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Evan Williams: Huge Demand for Twitter Ads

Monday, 27 Sep 2010 | 4:37 PM ET

Evan Williams says this is just the beginning for ads on Twitter.

Twitter
Twitter

I caught up with the CEO of Twitter from the annual Advertising Week conferencein Manhattan; he tells us demand for Twitter's ads is far outpacing the company's supply.

Williams says that not only are more companies looking to advertise on Twitter, but each company also wants to spend more on ads.

What about the brands like Best Buy who experimented with Twitter but haven't renewed their deals? Williams says he expects companies like Best Buy to come back — they're still in experimental mode.

Now that Twitter is starting to talk about their ads' impact, that may help shift advertisers from short-term experiments to longer-term commitments. Today Twitter revealed that the "interaction rate" with its promoted Tweet ads (a retweet, new follower or click-through) is 5 percent. In contrast standard web display ads have a 1 percent click-through rate.

What about the fact that companies can communicate directly with consumers through paid accounts, without spending a dime on advertising? Williams says that it comes with the territory that companies will interact with consumers for free. But he says that their ad products amplify the free experience by what he calls a "vast magnitude."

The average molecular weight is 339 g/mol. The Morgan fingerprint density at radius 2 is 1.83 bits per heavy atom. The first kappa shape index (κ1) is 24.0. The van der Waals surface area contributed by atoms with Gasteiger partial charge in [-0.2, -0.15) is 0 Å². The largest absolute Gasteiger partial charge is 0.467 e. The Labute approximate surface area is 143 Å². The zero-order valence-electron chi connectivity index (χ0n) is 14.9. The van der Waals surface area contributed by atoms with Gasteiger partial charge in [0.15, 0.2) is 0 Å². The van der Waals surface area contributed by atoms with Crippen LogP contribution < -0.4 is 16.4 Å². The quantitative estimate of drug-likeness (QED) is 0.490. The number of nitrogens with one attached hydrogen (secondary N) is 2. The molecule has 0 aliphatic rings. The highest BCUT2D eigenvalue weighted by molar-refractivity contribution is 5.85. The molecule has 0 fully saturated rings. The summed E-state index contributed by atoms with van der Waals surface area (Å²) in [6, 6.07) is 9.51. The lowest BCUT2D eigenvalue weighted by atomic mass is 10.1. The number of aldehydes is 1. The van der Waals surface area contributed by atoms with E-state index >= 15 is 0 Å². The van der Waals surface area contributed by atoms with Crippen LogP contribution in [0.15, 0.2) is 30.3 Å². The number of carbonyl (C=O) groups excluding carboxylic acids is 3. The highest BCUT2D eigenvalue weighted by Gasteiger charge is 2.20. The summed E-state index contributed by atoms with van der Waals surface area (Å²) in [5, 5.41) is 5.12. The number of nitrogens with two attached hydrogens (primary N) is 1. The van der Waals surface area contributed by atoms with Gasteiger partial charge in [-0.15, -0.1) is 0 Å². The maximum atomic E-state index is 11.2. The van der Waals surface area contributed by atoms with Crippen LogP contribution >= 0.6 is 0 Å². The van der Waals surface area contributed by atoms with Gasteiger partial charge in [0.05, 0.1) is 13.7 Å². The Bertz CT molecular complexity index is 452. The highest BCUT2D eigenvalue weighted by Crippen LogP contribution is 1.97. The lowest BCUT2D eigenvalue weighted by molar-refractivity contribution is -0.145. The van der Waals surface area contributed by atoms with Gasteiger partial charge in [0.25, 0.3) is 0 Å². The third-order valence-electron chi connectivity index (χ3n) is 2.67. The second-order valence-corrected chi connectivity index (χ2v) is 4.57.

Bottom line:Williams says all companies will have a free presence on Twitter but the ones that want to use the medium to really break through will pay. The more data Twitter can crunch on ads' impact, the more advertisers will want to spend.

Twitter's Advertising Play
Twitter CEO Evan Williams makes his case for how Twitter is going to be a game-changer in the advertising space.

But is this enough for Twitter to compete with Facebook and Google for ad dollars?

Williams wouldn't dwell on the competition, saying they're trying to create something "entirely new."

As Twitter rolls out more ads, a key question is: can it deliver messages without more debilitating outages? Williams acknowledges that no one likes it when tech glitches bring the site down, but that's not even advertisers' biggest concern. Still, he says the company is investing in infrastructure and manpower to make sure Twitter's systems are stronger to support their expansion.

For more on Twitter's outages and growth strategy check out my full interview with Williams.

Questions? Comments? MediaMoney@cnbc.com
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  • Working from Los Angeles, Boorstin is CNBC's media and entertainment reporter and editor of CNBC.com's Media Money section.